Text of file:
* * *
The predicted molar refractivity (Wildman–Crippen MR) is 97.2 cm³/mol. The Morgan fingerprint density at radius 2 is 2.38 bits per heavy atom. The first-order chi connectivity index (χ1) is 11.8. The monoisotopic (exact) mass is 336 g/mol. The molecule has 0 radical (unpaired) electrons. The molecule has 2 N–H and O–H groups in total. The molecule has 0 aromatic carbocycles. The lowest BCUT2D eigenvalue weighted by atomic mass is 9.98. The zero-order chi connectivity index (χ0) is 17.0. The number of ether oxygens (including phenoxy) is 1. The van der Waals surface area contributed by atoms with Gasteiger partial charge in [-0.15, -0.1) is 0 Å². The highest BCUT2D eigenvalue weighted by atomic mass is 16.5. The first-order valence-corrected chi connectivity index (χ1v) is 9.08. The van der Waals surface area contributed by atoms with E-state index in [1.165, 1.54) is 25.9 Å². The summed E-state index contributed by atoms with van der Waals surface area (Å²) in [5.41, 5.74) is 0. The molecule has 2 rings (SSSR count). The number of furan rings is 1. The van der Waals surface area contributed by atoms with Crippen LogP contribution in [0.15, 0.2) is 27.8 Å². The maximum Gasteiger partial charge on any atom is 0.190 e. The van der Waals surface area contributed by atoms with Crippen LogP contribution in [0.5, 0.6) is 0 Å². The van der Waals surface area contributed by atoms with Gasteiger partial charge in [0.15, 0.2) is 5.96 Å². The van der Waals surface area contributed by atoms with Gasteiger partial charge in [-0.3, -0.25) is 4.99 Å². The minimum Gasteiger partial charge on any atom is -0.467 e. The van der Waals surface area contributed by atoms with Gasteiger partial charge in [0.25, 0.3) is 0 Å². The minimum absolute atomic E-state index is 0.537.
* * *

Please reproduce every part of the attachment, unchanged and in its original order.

The predicted molar refractivity (Wildman–Crippen MR) is 97.2 cm³/mol. The Morgan fingerprint density at radius 2 is 2.38 bits per heavy atom. The first-order chi connectivity index (χ1) is 11.8. The monoisotopic (exact) mass is 336 g/mol. The molecule has 0 radical (unpaired) electrons. The molecule has 2 N–H and O–H groups in total. The molecule has 0 aromatic carbocycles. The lowest BCUT2D eigenvalue weighted by atomic mass is 9.98. The zero-order chi connectivity index (χ0) is 17.0. The number of ether oxygens (including phenoxy) is 1. The van der Waals surface area contributed by atoms with Gasteiger partial charge in [-0.15, -0.1) is 0 Å². The highest BCUT2D eigenvalue weighted by atomic mass is 16.5. The first-order valence-corrected chi connectivity index (χ1v) is 9.08. The van der Waals surface area contributed by atoms with E-state index in [1.165, 1.54) is 25.9 Å². The summed E-state index contributed by atoms with van der Waals surface area (Å²) in [5.41, 5.74) is 0. The molecule has 2 rings (SSSR count). The number of furan rings is 1. The van der Waals surface area contributed by atoms with Crippen LogP contribution in [0.15, 0.2) is 27.8 Å². The maximum Gasteiger partial charge on any atom is 0.190 e. The van der Waals surface area contributed by atoms with Crippen LogP contribution in [0.5, 0.6) is 0 Å². The van der Waals surface area contributed by atoms with Gasteiger partial charge in [0.15, 0.2) is 5.96 Å². The van der Waals surface area contributed by atoms with Gasteiger partial charge in [-0.3, -0.25) is 4.99 Å². The minimum Gasteiger partial charge on any atom is -0.467 e. The van der Waals surface area contributed by atoms with Gasteiger partial charge in [0.25, 0.3) is 0 Å². The minimum absolute atomic E-state index is 0.537.